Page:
ANCHORAGE - Danny Presley trudged for miles through ankle-deep mud, stopping every few feet to hand-saw a spindly spruce tree as rivulets of rain poured from the rim of his white Stetson. He didn't complain.
Presley had just bagged the bull moose of a lifetime in the Tustumena backcountry of the Kenai Peninsula Wildlife Refuge. Its rack eclipsed any he had seen before, and its sheer bulk posed problems.
The antlers spread 75.25 inches - enormous, even by Alaska standards.
The thing wouldn't fit down the narrow, tree-lined horse trail without help. Presley had strapped the antlers across the back of his leopard Appaloosa, Chippewa. The packhorse banged its way slowly down the path behind Presley as he sawed off spruce after spruce.
"Y'know I was elated, but there was a long trail ahead of me and I'm hoofing it and kind of kicking at myself, too, for not bringing an extra pack horse," he said.
The North Slope oil field worker lives on a spread in Happy Valley, just south of Ninilchik. Presley, 48, had to wait 22 years for access to the coveted Tustumena backcountry.
That area is one of the Kenai Peninsula's best known, and seldom seen, refuges for big bull moose. Presley applied to hunt there every year and was finally one of a dozen to win a state permit to do so between Sept. 26 and Oct. 15.
Tucked deep within the Kenai National Wildlife Refuge, the location is off limits to floatplanes and all-terrain vehicles. Only hard-bitten hunters reach the place on horseback.
Presley, his son, Sean, 27, and brother, Keith, set out with seven horses on a little-known trail near Brown's Lake on the season's first day. One day and 20 miles later, they set up camp just west of Timberline Lake.
Presley had scouted the area by aircraft three times in the preceding weeks, and had seen an old bull with a huge rack, but it had been a week since his last fly-by.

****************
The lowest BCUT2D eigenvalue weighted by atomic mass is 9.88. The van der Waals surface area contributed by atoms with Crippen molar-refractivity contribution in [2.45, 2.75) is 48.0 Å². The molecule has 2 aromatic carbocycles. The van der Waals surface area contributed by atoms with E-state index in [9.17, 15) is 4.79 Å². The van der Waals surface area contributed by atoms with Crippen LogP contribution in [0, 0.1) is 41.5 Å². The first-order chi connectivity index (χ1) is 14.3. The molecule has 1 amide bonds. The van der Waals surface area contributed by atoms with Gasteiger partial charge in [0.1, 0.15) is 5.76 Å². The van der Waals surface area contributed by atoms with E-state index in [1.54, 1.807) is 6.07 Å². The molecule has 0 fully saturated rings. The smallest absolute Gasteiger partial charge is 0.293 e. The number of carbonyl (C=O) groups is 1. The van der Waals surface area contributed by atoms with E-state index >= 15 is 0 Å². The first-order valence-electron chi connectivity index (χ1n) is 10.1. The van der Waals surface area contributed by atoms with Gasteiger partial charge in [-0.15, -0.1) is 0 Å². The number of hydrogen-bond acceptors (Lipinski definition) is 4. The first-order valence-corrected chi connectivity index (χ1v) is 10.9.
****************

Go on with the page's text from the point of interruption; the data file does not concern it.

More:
As a drizzly dawn broke Sept. 28, the two brothers rode less than a mile from camp. They stopped, listened, groaned like cow moose and scraped a moose scapula against tree trunks - simulating the sound of an amorous bull moose rubbing its antlers.
They saw a cow about 60 yards away, and the seasoned hunters watched in silence. Then came a rack poking out of the grass. "I'm, like, holy cow! He's huge!" Presley said.
Presley aimed and fired his .338-caliber Ruger rifle, striking the moose in its side. He swiftly moved in and fired once more into its head.
In a state where only those moose racks wider than 50 inches are considered a trophy, Presley's 75.25-incher was enough to make hardened hunters and gray-haired wildlife biologists gasp.
"We see quite a few in the 60s, but anything over 70 inches is exceptional," said Bruce Bartley, spokesman for the state Department of Fish and Game.
The Tustumena ridge's difficult access and restrictions on the number of hunters allow a lot of older bulls to survive, he said.
This one may have been quite elderly, he said, judging by its antlers. A bull that reaches 8 to 10 years can have a huge, symmetrical rack with massive palms. As bulls age, their paddles tend to shrink and grow odd-shaped projections.
The moose shot by Presley had narrow palms, and its tines stretched out like long fingers.
Because of its odd shape, the huge rack won't crack the top 50 in Boone & Crockett, a record keeper for North American trophy hunters. This rack scored a 238.375. The number indicates a series of measurements including width, number of points, and the girth of key places on the antlers.
Such a score would place 68th of 425 in Boone & Crockett's all-time record book for moose, according to Jack Reneau, the organization's director of big-game records. The rack should shrink a little as it dries, however.
The world record bull, shot by John A. Crouse at Fortymile River in 1994, had a spread some 10 inches smaller than Presley's moose. But it scored higher because of factors such as girth, symmetry and number of points.
© 2018. All Rights Reserved. | Contact Us